Linus Torvalds has released version 2.6.25 of the Linux kernel. “It’s been long promised, but there it is now. Special thanks to Ingo who found and fixed a nasty-looking regression that turned out to not be a regression at all, but an old bug that just had not been triggering as reliably before.”As usual, KernelNewbies provides a readable changelog that we can all understand. They sum up the most important changes in 2.6.25 as follows:
“Summary: 2.6.25 includes support of a new architecture (MN10300/AM33) and the widely used Orion SoCs, a new interface for more accurate measurement of process memory usage, a ‘memory resource controller’ for controlling the memory usage of groups of processes, realtime group scheduling, a tool for measuring high latencies called latencytop, ACPI thermal regulation, timer event notifications through file descriptors, an alternative MAC security framework called SMACK, a ext4 update, BRK and PIE-executable address space randomization, RCU preemption support, FIFO spinlocks in x86, EFI support in x86-64, a new network protocol called CAN, initial ATI r500 DRI/DRM support, improved device support and many other small improvements.”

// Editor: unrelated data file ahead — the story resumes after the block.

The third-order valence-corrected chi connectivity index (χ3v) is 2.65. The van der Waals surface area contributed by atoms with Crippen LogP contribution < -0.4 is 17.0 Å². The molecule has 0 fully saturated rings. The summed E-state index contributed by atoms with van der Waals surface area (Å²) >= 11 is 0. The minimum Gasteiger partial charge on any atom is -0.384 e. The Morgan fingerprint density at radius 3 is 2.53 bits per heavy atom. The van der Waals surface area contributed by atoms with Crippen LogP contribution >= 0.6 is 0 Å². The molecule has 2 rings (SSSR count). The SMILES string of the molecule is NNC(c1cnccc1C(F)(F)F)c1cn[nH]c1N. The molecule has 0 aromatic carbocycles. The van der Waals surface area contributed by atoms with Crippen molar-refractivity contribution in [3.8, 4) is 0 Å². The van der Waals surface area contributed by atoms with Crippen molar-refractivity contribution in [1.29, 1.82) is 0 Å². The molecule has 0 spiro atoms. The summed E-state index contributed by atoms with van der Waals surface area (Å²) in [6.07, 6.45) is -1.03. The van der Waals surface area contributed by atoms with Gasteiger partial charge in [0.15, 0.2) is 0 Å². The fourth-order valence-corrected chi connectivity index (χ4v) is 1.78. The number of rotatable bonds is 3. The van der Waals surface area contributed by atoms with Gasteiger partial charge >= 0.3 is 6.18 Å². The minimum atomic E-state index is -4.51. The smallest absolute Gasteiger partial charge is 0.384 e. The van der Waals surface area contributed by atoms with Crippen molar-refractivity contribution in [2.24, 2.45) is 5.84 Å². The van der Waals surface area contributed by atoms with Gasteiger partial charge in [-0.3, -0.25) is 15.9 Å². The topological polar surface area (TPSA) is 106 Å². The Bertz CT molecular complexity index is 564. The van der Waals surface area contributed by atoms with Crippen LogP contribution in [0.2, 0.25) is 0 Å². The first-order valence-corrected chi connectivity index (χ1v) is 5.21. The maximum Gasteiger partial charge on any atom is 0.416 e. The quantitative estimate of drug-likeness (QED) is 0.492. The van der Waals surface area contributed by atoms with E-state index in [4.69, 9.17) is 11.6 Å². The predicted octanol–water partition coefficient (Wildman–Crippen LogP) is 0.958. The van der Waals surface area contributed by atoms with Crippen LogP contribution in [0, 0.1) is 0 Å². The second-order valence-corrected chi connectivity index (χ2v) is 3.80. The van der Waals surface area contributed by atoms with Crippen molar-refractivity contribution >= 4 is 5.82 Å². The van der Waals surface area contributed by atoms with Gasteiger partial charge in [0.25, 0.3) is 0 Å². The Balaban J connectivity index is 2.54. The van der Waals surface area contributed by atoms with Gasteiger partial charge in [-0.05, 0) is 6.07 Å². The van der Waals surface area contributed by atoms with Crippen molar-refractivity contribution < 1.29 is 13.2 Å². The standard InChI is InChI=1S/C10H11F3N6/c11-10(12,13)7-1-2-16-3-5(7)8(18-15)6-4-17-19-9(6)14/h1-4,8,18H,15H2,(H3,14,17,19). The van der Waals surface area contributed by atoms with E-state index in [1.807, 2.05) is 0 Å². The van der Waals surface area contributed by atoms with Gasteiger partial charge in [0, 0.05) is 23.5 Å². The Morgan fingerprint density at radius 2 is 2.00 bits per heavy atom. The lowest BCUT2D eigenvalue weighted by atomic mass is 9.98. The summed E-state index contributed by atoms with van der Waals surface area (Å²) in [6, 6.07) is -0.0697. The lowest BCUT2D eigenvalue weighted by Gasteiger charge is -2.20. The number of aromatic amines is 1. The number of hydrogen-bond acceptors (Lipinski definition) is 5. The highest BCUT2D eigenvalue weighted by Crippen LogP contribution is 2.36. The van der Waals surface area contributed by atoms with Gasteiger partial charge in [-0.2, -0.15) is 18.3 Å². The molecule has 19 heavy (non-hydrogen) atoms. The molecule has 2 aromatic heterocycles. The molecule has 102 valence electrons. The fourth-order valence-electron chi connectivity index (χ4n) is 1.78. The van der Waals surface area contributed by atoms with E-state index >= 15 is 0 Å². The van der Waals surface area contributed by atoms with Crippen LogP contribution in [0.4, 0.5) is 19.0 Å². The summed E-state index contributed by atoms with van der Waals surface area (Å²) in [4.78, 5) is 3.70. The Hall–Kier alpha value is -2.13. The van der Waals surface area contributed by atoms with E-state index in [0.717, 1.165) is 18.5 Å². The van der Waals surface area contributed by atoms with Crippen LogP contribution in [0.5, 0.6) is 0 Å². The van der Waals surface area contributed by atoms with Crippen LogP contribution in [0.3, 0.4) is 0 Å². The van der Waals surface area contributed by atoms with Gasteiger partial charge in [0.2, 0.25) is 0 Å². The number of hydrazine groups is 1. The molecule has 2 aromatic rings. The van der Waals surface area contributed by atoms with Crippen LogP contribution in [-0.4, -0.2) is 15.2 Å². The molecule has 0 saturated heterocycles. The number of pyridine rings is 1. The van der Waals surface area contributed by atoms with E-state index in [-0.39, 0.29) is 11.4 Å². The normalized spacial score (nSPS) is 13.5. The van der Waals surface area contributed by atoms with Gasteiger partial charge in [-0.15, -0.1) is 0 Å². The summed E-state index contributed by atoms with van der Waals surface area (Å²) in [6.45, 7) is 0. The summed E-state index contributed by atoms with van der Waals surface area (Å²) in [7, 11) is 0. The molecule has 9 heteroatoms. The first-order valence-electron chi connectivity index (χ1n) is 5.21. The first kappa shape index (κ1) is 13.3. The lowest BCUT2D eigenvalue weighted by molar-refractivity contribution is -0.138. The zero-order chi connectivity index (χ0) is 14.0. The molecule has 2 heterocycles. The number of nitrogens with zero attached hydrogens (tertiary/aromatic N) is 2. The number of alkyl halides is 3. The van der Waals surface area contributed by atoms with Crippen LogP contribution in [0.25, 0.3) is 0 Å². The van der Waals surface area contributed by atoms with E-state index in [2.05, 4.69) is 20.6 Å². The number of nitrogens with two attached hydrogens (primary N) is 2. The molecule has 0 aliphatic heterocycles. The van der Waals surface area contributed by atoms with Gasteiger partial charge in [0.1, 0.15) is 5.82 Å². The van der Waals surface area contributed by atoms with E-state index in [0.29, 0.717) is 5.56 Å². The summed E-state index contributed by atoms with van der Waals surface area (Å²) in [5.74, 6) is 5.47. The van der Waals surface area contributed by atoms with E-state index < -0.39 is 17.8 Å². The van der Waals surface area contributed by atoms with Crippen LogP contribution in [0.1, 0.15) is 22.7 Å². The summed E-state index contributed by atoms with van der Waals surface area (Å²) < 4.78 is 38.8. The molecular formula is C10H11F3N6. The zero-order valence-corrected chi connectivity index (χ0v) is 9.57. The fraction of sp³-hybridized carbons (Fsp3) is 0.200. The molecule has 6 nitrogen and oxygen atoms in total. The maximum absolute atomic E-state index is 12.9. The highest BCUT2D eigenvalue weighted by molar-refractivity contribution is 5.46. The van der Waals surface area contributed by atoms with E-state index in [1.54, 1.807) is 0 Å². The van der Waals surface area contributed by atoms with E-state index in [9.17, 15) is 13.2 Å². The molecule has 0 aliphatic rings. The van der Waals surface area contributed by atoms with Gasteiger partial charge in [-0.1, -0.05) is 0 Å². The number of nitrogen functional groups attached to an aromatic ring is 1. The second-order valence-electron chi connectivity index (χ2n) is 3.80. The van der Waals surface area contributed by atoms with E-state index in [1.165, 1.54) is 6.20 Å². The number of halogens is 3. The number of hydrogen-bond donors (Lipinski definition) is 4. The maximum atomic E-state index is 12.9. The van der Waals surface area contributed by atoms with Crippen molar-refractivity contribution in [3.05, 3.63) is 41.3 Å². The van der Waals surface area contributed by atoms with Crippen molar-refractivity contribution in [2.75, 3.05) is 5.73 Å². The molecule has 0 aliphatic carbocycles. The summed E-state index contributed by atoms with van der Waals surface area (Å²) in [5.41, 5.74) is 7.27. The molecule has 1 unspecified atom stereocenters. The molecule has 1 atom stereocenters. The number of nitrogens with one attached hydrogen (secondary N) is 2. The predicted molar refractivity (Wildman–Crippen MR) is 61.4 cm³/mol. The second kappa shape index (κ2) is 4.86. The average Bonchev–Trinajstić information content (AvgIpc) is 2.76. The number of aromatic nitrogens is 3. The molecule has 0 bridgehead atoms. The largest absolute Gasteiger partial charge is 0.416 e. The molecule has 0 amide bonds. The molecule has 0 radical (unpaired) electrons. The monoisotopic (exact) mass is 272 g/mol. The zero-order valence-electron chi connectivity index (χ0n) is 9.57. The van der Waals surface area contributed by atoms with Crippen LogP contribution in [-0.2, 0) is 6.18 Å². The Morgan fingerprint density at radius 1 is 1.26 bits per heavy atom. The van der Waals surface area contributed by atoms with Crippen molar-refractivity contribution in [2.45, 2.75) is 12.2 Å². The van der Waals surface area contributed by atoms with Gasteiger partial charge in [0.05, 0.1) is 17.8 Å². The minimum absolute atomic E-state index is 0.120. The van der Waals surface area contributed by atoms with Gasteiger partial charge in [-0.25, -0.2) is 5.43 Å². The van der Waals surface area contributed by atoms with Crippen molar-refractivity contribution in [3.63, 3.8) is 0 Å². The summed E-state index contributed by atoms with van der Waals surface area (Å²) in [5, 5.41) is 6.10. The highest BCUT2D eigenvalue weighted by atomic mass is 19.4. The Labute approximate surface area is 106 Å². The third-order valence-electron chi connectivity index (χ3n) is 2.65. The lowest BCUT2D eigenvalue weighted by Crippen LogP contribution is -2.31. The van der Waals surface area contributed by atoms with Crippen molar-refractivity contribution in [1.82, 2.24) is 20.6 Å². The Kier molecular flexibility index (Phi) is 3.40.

Head on over there for a much more detailed list of all the new features. If you’re really die-hard, you can check the original, unformatted changelog too. As always, this release will find its way to your distribution of choice, but if you cannot wait, you can download the sources from Kernel.org and build it yourself.